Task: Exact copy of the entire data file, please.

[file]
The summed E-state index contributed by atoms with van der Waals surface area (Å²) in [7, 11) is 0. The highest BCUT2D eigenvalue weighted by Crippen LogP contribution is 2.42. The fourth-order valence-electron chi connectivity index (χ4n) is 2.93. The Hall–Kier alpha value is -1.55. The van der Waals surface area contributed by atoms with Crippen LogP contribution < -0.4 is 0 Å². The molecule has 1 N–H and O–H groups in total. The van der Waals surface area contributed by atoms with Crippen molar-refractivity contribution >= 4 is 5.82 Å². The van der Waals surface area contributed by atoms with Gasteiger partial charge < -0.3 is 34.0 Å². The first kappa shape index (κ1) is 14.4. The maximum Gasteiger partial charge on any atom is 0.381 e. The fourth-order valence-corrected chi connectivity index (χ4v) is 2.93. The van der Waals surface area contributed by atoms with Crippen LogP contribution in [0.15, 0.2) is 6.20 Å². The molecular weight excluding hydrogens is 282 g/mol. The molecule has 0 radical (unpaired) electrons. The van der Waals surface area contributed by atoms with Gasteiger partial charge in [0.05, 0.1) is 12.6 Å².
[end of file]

The summed E-state index contributed by atoms with van der Waals surface area (Å²) in [7, 11) is 0. The highest BCUT2D eigenvalue weighted by Crippen LogP contribution is 2.42. The fourth-order valence-electron chi connectivity index (χ4n) is 2.93. The Hall–Kier alpha value is -1.55. The van der Waals surface area contributed by atoms with Crippen LogP contribution < -0.4 is 0 Å². The molecule has 1 N–H and O–H groups in total. The van der Waals surface area contributed by atoms with Crippen molar-refractivity contribution >= 4 is 5.82 Å². The van der Waals surface area contributed by atoms with Gasteiger partial charge < -0.3 is 34.0 Å². The first kappa shape index (κ1) is 14.4. The maximum Gasteiger partial charge on any atom is 0.381 e. The fourth-order valence-corrected chi connectivity index (χ4v) is 2.93. The van der Waals surface area contributed by atoms with Crippen LogP contribution in [0.15, 0.2) is 6.20 Å². The molecular weight excluding hydrogens is 282 g/mol. The molecule has 0 radical (unpaired) electrons. The van der Waals surface area contributed by atoms with Gasteiger partial charge in [0.05, 0.1) is 12.6 Å².